A key uncertainty in the obesity-mortality association continues to be how this association changes over the life course. Prior studies tend to rely on cross-sectional design with static weight status taken at the time of the survey. This study tracks a cohort of individuals and employs lifelong body mass index information from the Framingham Heart Study original cohort (1948–2010). We focus on respondents who were younger than age 45 at time of their first survey (n = 2,176) and evaluate how the mortality risk associated with obesity changes over three age groups (below 45, 45–59, and 60 and above) and how population compositions may contribute to this pattern. We find the hazard ratio associated with obesity compared to normal weight decreases over three age groups, but this pattern is influenced by different ages of onset of obesity, inconsistency in the reference group (normal weight) over ages, and mortality selection effects. These factors explain away the decreasing effect of obesity (with onset before age 45) on mortality up to age 60; after age 60, the detrimental effect still declines, but to a much less degree. Later onset of obesity, however, is not significantly associated with excess mortality risks after age 60.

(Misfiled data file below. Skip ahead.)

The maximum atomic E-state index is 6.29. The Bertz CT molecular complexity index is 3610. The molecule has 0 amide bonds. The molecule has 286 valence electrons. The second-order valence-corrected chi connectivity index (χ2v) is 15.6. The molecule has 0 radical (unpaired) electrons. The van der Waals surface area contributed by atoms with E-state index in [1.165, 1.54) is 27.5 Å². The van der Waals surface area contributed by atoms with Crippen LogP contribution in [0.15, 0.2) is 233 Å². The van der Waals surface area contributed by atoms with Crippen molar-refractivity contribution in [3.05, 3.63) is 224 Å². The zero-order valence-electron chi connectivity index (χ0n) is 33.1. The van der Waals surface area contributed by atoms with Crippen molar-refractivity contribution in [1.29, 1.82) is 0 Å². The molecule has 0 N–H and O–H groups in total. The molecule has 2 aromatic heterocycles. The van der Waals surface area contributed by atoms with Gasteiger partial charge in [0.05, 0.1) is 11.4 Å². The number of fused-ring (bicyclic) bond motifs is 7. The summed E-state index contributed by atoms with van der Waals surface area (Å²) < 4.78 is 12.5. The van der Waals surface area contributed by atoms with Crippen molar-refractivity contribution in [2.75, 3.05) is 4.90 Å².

ASJC Scopus subject areas
- Ecology, Evolution, Behavior and Systematics